Product Review: Light Step Calf Compression Sleeves

{Disclaimers: 1) I am not, not do I claim to be a doctor. Before you attempt to use this product, check with your primary care physician and/or specialist health care professional to be sure that it’s right for you. 2) I received this product for the purpose of testing and was allowed to keep it as a courtesy for posting a review. I received no other compensation for this review. In other words: this is MY opinion and not a company-paid PR piece. Take that for what you will.}

 

Light Step Calf Compression Sleeves

If you’d asked me a year ago whether I wanted calf sleeves, I’d probably have given you more than a little side-eye. It wasn’t until my triathlete dh started showing off his calf sleeves that I learned of their value for workouts. Prior to that, my sole exposure to these was knowing them as “compression stockings” (or similarly named items), worn by patients with lymph edema on their lower extremities.

DH wears high-quality calf sleeves during his workouts, so when I was approached with the opportunity to review Light Step Calf Compression Sleeves, I was curious about trying them out for myself. I will say that the product information on the Amazon product page is somewhat lacking for textual information, so it’s vital to review the pictures, including this one, with a size chart:

 

Light Step Calf Compression Sleeves Size Chart

 

Unfortunately, the size chart didn’t start things off on the right foot; what I consider “top of sleeve” would be the highest point of my calf (or, alternately, the girth, which other manufacturers use as a key measurement). Also, the sizes listed can’t possibly be in centimeters, else there’s no way I could’ve fit even the XL sleeve on my women’s size 14 calf. Things didn’t improve dramatically when my sleeves showed up with no packaging other than a plastic bag marked with an “XL” sticker. (I can only hope that this was due to my getting these for a review; if this is how they send out products purchased by customers, that’s not a good thing.)

 

The tests:

I took my calf compression sleeves out for two different workouts–a 5K walk inside on the treadmill at the gym and just under 5K outside on a cold Sunday morning. They were also washed in between the workouts.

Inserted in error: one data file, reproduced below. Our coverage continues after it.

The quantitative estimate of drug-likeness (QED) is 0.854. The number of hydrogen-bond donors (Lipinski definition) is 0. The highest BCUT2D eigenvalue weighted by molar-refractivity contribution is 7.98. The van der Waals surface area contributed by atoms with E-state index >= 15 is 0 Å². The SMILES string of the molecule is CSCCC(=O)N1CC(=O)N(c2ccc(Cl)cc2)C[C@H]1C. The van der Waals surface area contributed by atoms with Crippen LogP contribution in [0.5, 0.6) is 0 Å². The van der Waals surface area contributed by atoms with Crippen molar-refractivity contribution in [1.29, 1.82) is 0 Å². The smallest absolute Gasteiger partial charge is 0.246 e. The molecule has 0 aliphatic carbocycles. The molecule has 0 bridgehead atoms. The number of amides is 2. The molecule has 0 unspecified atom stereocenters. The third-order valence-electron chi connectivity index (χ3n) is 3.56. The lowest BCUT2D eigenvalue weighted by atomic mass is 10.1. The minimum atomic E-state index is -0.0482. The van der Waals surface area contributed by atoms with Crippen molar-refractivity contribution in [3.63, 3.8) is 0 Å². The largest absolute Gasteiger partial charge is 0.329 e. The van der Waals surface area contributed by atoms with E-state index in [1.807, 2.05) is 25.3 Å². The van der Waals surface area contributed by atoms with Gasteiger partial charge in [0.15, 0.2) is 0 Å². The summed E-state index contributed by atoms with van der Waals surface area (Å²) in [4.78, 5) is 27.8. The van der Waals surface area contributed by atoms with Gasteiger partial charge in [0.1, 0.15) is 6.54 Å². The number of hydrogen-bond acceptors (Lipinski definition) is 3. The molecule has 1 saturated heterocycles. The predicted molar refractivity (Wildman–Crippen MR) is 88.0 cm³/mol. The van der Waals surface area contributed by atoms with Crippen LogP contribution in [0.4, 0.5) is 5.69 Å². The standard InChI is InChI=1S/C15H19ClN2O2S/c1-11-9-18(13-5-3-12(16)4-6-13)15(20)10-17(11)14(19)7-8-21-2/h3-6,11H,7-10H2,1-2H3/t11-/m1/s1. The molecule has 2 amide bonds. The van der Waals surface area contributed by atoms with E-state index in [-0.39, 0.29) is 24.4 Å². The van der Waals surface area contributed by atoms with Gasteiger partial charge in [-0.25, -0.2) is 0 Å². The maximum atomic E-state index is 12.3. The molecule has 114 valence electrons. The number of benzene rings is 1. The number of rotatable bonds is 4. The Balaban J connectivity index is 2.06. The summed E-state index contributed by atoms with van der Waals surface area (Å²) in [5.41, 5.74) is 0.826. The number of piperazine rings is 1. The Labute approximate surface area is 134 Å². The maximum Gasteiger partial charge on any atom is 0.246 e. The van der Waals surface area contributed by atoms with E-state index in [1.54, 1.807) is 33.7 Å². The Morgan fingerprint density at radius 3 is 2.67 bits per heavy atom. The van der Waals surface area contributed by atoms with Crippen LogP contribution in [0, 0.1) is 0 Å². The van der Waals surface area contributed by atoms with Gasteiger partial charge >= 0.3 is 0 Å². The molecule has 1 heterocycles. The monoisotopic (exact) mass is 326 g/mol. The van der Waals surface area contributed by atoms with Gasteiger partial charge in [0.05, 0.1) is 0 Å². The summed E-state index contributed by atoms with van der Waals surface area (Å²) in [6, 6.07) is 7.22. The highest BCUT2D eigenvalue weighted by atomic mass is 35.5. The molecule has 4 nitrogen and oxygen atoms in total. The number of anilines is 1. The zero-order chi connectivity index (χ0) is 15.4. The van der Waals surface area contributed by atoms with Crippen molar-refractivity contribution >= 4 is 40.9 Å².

The results:

Both workouts went well enough. In the gym-based workout, I wore them with the same climbing capris that I used for last year’s marathon walk, and I was able to keep a nice clip going on the treadmill without my shins kicking up any measure of fuss about my speed. I didn’t overheat, and the sleeves stayed put without feeling like I was having my blood supply cut off. For my outdoor walk, in 30-35ºF, I put them on under thinly-lined track pants, since the temperature at the end of a walk typically feels about 10ºF warmer than the actual air temperature. My thighs were slightly chilly as I set out, but this wasn’t the case at all for my calves–they were a perfect temperature and, again, very comfortable without any concern of feeling too constricted.

Unable to find any information on proper washing instructions, I hand-washed them on a day in between the two workouts. They felt exactly the same after air-drying as they did when they first arrived (no pilling, no snagging, and no easily detectable degradation of elastic quality).

 

Light Step Calf Compression Sleeves

The Light Step Calf Compression Sleeves, with my track pants pulled up to show how they fit as “cold weather” gear

 

The Light Step Calf Compression Sleeves look and fit much like a footless women’s knee-high stocking, in tights-level weight, and I found them generally comfortable to wear before, during, and post-workout. The trouble is, without knowing that I was wearing the right size (thanks to the screwball size chart), and not knowing that I was applying them properly (due to the lack of ribbing, markings, or any other indication that definitively shows which way should face front), it’s hard for me to know that I was using them properly. That’s more than a little bit disconcerting.

The price point is considerably lower than that of most calf compression sleeves ($19.99 versus the $50.00 or so that I’m used to seeing), but other manufacturers’ sleeves–including the ones dh and his fellow triathletes purchase–have packaging, ribbing, markings, and various other indications designed to increase the likelihood of correct use. The Light Step sleeves are also marketed for general use, from fitness to therapeutic needs, which suggests they’re designed for no specific application.

It’s hard for me to recommend the Light Step Calf Compression Sleeves; it’s unclear to me that they did much to help my performance and they seem designed as a generic alternative calf sleeve. Perhaps a future revision of the product and packaging will move the Light Step Calf Compression Sleeves forward, but for now they leave me with the impression that these sleeves aren’t yet ready to go the distance.

 

Where to buy:

Light Step Calf Compression Sleeves are exclusively sold through Amazon.com. As Light Step does not yet appear to have a formal website of their own, you can connect directly with Light Step through their Facebook page.

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